Expression of HPS and PHI enzymes of RuMP pathway in Y. lipolytica
As the B. methanolicus Hps was shown to rescue the formaldehyde tolerance of the Δfld1 strain to the wild type level, the RuMP pathway was chosen to be investigated further. The reaction thermodynamics does not favor methanol oxidation in conditions where Y. lipolytica is grown. Thus, a strong pull from HPS reaction would be beneficial for the pathway to work efficiently and a highly active HPS would be required.
To find optimal HPS enzyme candidates, a sequence search was conducted. Known and predicted members of the orotidine 5′-monophosphate decarboxylase (OMPDC) protein family, to which HPS enzymes belong to, were used as seeds, and candidate enzymes were retrieved (Fig. 6).
The predicted sequences were found to be highly similar and all of prokaryotic origin. Nine candidate genes were selected from different branches of the tree and expressed on a centromeric plasmid in the widely used laboratory strain Po1f. In addition, optimised and non-optimised versions of the B. methanolicus HPS enzyme were expressed along with empty vector as controls. Seven out of 10 HPS candidates were actively expressed in Y. lipolytica and the activity of all top 5 candidates was in the same level (~ 0.1–0.15 U/mg protein) (Fig. 7). None of the candidates exceeded the activity of B. methanolicus HPS. Other kinetic properties could, however, differ, but the enzymes were not characterised further.
Yarrowia lipolytica optimised HPS and PHI enzymes from B. methanolicus were integrated in the FLD locus of the VTT C-00365 strain. The activities of the enzymes in crude cell extracts were 0.15 ± 0.02 U/mg protein and 9.0 ± 2 U/mg protein for HPS and PHI, respectively.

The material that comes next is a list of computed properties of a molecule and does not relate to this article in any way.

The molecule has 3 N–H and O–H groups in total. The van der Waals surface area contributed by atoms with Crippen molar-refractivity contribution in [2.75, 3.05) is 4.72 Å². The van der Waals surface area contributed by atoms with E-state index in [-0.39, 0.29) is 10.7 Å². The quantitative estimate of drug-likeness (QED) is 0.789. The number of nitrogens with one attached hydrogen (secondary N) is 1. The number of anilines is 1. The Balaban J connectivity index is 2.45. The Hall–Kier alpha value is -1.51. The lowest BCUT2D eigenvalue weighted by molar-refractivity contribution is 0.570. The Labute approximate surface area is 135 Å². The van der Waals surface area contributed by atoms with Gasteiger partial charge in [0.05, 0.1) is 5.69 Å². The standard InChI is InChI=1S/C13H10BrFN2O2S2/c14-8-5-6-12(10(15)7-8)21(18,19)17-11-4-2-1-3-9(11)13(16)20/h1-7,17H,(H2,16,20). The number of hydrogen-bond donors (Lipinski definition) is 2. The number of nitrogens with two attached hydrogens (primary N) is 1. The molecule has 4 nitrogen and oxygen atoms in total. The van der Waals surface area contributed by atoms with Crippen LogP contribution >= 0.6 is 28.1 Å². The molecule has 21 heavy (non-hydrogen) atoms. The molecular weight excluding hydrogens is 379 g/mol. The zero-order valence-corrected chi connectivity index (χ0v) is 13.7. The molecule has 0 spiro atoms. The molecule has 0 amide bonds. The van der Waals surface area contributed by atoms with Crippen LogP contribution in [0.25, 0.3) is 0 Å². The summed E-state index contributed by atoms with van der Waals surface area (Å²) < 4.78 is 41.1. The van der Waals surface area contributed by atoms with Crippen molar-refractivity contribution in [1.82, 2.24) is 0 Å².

The integrant strain was cultivated in bioreactors in the presence of 0.5 M methanol using either yeast extract or glycerol as a co-substrate. Formaldehyde was produced during the cultivations (Additional file 3: Document S3), but methanol conversion to biomass was not observed under these conditions.
To test if increased copy number would increase the activity of prokaryotic HPS in a eukaryotic host, B. methanolicus Hps was expressed in a multicopy vector in S. cerevisiae. This expression lead to specific activity of 2.0 ± 0.07 U/mg protein while the centromeric expression in S. cerevisiae gave 0.06 ± 0.001 U/mg protein.
Methanol was converted to formaldehyde by Yarrowia lipolytica with blocked formaldehyde catabolism pathway and formaldehyde was converted to less toxic intermediates by the action of heterologous HPS or DHAS enzymes of ribulose monophosphate (RuMP) and xylulose monophosphate (XuMP) pathways. However, the use of methanol as carbon source for growth was not observed.
As formaldehyde is a toxic and highly reactive compound, detoxification pathways for it are found in all known organisms . In yeasts, the detoxification pathways for formaldehyde include glutathione dependent formaldehyde dehydrogenase . The formaldehyde dehydrogenase gene was identified from Y. lipolytica genome based on the S. cerevisiae sequence. The deletion of this gene lead to reduced formaldehyde tolerance. However, the formaldehyde tolerance of this strain was not completely abolished, suggesting that other enzymatic reactions for formaldehyde detoxification may take place in Y. lipolytica. These might be, e.g. side activities of aldehyde dehydrogenase as in Corynebacterium glutamicum .
The formaldehyde dehydrogenase deficient Y. lipolytica was able to convert methanol to formaldehyde, most likely by the action of endogenous alcohol dehydrogenases. Formaldehyde production from methanol was observed in two different set ups, in shake flasks without additional carbon source and in bioreactors with glycerol or yeast extract as co-substrate. It has been previously shown that alcohol dehydrogenases of non-methylotrophs are able to use methanol as substrate in vitro . Further, experiments with C. glutamicum and Pseudomonas putida have shown that the native alcohol dehydrogenases of these organisms can oxidise methanol also in vivo [20, 38].
Three pathways for formaldehyde assimilation were compared in silico by metabolic modeling. As the metabolism of methanol was the ultimate target, the calculations were conducted with the assumption that methanol would be converted to formaldehyde by methanol dehydrogenase reaction. The pathways could not be clearly prioritised based on the modeling and thus it was decided that one prokaryotic and one eukaryotic pathway would be tested. Ribulose monophosphate pathway was chosen as the prokaryotic option due its simplicity compared to serine cycle and because it has been already shown to work in several heterologous hosts [20, 21, 38].